The number of people going online has passed one billion for the first time, according to comScore, an online metrics company. Almost 180m internet users—over one in six of the world’s online population—live in China, more than any other country. Until a few months ago America had most web users, but with 163m people online, or over half of its total population, it has reached saturation point. More populous countries such as China, Brazil and India have many more potential users and will eventually overtake those western countries with already high penetration rates. ComScore counts only unique users above the age of 15 and excludes access in internet cafes and via mobile devices.
Last year as many as 190m migrant workers sent cash home, according to the World Bank. These remittances amounted to US$337 billion, of which US$251 billion went to developing countries. But the cost of sending hard-earned cash depends on both the source and destination. On average, sending US$500 from Spain to Brazil will incur a modest charge of US$7.68, or a 1.
The final report from the World Dialogue on Regulation (WDR) 3rd research cycle has been released and can now be downloaded or ordered in hardcopy. Edited by Amy Mahan and William H. Melody, this most recent collection of the network’s research and case studies elaborates on inclusive and propoor strategies for extending network development. Title: Diversifying Participation in Network Development: Case studies and research from WDR Research Cycle 3 Editors: Amy Mahan and William H. Melody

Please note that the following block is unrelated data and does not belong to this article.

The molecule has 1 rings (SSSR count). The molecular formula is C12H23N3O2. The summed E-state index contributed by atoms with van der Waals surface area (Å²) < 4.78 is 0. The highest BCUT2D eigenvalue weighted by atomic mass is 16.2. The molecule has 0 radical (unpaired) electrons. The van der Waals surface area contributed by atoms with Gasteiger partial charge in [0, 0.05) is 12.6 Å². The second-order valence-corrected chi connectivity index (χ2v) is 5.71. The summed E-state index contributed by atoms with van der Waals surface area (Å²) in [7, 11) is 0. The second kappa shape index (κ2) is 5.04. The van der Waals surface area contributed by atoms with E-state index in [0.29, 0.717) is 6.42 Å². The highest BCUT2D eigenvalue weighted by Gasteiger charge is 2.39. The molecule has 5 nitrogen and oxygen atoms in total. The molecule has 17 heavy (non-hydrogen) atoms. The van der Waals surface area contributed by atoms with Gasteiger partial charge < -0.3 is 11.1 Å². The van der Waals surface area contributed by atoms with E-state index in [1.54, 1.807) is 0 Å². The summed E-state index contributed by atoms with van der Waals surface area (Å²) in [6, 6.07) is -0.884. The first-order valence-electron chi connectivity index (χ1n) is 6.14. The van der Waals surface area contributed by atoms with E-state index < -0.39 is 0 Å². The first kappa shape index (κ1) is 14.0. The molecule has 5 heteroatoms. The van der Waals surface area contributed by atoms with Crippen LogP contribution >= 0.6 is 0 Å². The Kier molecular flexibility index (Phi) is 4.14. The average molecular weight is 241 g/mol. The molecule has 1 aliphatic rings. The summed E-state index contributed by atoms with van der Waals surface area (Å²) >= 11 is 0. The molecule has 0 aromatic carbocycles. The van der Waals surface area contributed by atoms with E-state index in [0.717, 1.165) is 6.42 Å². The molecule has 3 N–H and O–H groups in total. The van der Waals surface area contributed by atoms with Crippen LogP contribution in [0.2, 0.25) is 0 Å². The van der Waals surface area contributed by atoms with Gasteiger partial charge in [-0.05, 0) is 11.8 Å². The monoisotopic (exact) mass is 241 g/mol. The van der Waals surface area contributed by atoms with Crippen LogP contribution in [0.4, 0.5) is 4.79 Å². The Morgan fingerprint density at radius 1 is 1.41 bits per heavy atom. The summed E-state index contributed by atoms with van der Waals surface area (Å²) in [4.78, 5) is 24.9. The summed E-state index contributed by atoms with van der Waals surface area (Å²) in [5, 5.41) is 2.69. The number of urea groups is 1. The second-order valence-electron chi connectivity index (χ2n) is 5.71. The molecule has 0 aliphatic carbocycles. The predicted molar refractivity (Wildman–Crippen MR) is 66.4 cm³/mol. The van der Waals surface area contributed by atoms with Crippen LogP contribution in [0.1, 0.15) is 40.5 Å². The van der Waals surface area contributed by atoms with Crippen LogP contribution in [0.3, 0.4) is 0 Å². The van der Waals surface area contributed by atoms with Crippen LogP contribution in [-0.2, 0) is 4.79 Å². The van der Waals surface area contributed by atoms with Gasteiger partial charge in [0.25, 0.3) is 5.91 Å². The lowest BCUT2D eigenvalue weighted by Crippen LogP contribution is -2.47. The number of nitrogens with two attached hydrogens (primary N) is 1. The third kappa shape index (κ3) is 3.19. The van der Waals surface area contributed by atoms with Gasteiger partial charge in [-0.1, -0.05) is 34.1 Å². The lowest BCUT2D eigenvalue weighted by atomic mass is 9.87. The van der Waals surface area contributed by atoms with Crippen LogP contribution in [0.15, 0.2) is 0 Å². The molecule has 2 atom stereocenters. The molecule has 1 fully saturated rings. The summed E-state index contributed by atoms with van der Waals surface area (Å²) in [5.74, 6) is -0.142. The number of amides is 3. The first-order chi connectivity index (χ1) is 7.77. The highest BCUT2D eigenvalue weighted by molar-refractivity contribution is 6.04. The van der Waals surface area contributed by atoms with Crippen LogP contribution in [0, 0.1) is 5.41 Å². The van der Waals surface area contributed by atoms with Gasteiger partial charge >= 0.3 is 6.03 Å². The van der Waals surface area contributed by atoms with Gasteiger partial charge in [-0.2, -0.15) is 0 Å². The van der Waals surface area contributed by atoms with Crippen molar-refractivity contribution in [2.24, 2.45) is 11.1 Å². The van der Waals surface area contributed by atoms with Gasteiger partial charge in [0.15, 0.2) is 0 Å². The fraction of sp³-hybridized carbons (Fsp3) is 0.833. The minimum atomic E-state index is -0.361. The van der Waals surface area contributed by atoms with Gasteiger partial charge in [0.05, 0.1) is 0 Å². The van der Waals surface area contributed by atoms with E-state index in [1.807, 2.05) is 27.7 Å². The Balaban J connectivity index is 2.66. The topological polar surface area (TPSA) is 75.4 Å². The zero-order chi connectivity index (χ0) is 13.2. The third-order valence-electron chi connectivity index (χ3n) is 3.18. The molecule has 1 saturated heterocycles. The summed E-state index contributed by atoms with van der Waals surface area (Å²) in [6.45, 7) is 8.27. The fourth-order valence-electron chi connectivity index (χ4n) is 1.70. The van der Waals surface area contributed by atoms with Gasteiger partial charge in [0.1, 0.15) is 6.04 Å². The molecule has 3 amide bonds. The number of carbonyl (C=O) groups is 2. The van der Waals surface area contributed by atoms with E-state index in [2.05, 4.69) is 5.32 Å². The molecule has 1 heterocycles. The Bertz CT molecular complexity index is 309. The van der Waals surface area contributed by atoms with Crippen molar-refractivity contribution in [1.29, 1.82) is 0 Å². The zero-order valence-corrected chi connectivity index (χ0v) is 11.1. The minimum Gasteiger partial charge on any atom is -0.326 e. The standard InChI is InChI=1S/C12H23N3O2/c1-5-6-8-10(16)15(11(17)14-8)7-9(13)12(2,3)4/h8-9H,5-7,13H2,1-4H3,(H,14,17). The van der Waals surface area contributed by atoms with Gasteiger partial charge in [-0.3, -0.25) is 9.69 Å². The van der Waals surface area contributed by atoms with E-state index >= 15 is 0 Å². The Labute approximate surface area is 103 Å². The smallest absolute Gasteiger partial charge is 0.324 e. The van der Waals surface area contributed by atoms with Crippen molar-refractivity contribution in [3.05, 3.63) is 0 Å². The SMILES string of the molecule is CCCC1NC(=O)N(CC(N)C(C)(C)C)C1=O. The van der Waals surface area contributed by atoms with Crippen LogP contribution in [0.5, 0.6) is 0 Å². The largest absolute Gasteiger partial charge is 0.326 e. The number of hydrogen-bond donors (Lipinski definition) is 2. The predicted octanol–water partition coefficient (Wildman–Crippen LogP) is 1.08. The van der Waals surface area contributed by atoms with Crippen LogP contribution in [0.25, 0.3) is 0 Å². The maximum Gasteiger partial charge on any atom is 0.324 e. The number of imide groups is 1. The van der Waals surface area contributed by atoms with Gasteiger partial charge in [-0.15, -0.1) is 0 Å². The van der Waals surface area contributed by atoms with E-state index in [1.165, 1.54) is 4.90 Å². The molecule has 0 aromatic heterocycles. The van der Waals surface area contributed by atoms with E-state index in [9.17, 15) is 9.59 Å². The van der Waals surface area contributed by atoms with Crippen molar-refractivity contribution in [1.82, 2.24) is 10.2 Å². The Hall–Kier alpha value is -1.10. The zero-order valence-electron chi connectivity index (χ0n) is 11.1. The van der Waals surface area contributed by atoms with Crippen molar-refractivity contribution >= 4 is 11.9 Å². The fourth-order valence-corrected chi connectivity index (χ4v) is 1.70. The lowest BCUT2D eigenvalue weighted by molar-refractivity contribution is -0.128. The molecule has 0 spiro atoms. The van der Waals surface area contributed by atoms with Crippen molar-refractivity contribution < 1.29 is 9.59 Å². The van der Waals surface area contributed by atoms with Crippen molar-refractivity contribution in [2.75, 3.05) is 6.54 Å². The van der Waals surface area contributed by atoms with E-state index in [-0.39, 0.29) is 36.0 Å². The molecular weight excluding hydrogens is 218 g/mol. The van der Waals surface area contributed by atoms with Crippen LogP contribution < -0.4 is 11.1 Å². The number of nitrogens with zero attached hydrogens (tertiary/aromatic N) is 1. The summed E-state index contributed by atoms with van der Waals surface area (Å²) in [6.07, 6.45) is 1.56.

We could still do better; But more taxes could kill the industry The Nation Economist, Sunday 26 August 2007 | See Print version I have to say that JHU does not know economics. What is the rationale behind taxing the only sector that is growing? The industry is giving government enormous amount of revenue. Twenty percent of every mobile rupee goes to the government. If you squeeze the goose for more eggs the goose will ultimately die.
Deploying W-CDMA 850 to cannibalise the CDMA mobile as well as to launch 3G without having the so called “3G license” is on the move. Telstra (Australia) and Vivo (Brazil) have done it quite well. Now the French telecoms regulator has approved plans to allow the incumbent GSM network operators to reuse their 900Mhz bands for 3G services.  ART has also announced that any 3G new entrant authorised following the application procedure for the fourth UMTS licence would also have access to the 900 MHz spectrum once it has been returned by the existing 2G operators. Read more.
BSNL, the former incumbent fixed line and mobile carrier in India, is finalizing a $4.5-4.7 billion deal with Ericsson and Nokia Siemens to deploy 45.5 million GSM lines. Ericsson’s share of this deal is about $2.

GSMA honours Indian government

Posted by on February 14, 2007  /  1 Comments

Barcelona, Feb 13 ( – The GSM Association (GSMA) has presented its Government Leadership Award 2007 to India for exceptional achievement in mobile communications policy. India has been selected because of its success in establishing a framework of policies and regulations, which have stimulated the growth of mobile telecommunications over the past three years. The latest data from the Indian government shows that India’s mobile operators are now collectively adding six to seven million new subscribers each month. GSMA’s CEO Rob Conway presented the award to Thiru Dayanidhi Maran, India’s minister for communications and information technology.